Leadership Development

While many church leaders search for an off the shelf tool or some new content that is promised to produce leaders in their church they forget that the Church itself is the greatest leadership development engine that’s ever been designed. How deep is the leadership bench at your church? Most churches are struggling to identify their up and coming young leaders. Is your church attracting, identifying, and intentionally developing young leaders? Most are hopeful that it will somehow happen, but hope isn’t a strategy. Check out these 10 Articles that will Help your Church Develop Young Leaders. Developing people is different than offering a class. What are you going to do to invest in people differently this year?

Mission / Vision

Clarity is king. Without clarity churches are left to fumble around in a fog and hope for the best. However, the clearer become the better decisions can be made and the faster alignment can be accomplished. When everyone on the team has clarity, and knows where you’re going and who is supposed to do what next things can really get moving. Unfortunately, the majority of churches aren’t very clear about their mission (why they exist) or vision (where they are going), and so they stay stuck. Here’s a post that will help you and your team gain more clarity on your mission and vision.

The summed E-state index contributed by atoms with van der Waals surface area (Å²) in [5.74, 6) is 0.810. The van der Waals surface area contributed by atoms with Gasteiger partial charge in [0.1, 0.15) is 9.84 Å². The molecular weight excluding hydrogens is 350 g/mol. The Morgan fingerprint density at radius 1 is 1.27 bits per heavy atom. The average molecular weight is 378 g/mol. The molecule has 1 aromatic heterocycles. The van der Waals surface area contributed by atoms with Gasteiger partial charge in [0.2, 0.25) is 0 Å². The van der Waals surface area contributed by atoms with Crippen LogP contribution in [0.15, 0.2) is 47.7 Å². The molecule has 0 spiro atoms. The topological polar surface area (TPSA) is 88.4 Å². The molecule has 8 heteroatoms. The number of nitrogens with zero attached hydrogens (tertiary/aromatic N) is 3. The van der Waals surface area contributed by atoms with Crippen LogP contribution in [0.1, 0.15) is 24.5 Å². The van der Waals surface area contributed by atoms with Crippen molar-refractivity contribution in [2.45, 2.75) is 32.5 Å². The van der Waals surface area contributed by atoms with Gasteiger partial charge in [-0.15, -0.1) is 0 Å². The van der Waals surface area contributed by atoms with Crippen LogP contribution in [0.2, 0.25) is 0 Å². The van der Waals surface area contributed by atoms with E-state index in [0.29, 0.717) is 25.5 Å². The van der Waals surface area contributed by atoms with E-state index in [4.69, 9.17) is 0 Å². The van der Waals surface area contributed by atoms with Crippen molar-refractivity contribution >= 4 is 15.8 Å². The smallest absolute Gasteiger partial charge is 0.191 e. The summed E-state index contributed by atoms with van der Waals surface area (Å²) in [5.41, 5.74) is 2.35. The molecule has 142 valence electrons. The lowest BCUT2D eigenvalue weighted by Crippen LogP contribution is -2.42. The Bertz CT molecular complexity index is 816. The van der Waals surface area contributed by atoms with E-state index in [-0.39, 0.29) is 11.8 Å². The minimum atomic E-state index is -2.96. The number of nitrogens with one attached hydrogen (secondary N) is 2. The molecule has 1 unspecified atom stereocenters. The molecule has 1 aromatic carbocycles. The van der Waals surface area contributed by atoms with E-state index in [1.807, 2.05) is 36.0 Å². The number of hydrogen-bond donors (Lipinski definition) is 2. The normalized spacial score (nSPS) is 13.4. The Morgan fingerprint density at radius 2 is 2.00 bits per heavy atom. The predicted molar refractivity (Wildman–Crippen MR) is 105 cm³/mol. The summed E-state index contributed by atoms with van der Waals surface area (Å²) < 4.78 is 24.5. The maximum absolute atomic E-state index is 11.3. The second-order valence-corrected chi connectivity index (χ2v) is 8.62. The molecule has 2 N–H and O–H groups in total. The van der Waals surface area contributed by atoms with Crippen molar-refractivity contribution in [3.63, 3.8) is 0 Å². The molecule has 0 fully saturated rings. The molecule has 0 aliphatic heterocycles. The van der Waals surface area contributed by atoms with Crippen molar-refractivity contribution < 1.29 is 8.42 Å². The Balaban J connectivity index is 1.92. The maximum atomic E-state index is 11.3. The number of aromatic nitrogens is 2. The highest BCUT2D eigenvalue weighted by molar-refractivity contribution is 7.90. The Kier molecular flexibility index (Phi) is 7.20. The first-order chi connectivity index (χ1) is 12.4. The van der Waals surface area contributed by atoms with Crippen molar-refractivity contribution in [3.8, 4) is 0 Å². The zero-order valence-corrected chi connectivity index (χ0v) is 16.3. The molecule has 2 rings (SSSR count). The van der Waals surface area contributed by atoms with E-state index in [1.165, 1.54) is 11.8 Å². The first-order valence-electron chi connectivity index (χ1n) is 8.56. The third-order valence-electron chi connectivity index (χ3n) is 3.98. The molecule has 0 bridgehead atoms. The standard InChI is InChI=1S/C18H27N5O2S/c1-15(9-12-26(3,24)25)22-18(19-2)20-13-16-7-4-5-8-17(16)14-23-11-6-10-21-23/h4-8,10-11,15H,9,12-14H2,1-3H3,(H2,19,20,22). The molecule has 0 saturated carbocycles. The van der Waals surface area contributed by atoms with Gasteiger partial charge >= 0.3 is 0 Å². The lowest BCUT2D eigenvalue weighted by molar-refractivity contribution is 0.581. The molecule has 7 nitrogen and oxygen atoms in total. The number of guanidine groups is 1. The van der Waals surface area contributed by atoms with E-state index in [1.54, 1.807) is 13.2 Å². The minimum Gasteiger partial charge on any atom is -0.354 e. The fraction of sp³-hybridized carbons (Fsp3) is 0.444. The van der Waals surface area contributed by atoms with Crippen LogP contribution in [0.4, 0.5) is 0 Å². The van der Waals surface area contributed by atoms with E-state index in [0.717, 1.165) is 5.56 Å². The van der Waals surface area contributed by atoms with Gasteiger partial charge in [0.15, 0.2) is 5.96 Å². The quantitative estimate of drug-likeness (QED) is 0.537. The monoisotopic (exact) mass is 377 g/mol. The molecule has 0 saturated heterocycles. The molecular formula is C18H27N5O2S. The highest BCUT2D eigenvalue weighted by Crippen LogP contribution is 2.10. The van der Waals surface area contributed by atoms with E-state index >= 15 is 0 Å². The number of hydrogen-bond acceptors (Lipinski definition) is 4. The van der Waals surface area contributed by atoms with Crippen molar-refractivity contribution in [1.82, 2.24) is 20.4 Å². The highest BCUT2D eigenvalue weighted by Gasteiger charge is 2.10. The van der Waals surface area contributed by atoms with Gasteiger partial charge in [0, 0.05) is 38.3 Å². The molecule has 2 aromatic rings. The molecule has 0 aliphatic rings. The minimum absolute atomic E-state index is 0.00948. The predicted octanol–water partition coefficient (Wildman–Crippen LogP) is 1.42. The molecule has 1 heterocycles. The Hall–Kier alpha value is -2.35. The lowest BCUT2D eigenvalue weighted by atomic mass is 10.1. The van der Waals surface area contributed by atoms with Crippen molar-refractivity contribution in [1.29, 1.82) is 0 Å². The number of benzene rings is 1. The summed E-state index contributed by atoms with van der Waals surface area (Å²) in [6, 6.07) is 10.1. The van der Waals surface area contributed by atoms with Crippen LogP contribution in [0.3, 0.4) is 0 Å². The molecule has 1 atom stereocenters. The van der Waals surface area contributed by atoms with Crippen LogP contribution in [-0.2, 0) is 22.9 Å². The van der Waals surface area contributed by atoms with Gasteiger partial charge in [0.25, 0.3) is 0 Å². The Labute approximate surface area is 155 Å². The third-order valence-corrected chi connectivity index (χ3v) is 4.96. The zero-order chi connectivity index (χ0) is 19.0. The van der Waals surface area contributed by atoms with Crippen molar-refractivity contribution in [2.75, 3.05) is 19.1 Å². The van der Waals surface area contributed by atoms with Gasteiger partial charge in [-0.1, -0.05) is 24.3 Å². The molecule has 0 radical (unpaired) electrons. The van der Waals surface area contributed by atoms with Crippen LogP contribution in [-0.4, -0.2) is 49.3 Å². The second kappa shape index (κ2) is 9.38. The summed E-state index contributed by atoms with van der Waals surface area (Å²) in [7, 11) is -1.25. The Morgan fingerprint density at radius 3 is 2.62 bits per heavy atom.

Communications

It’s not uncommon in churches to find ministries competing for “air time” in the weekend worship services. Many church staff members mistakenly think that if “their” ministry offering isn’t announced on the weekend then it’s not important and it can’t be successful. As a result, churches end up relying on the weekend bulletin and announcements in their services as the extent of their communication strategy. They communicate everything to everyone, hoping to get someone involved. If it’s not announced from the stage then they spam people to death with constant emails that are just ignored or deleted. Interested in learning more about church communications? Check out these 10 Findings from New Research on Church Communications.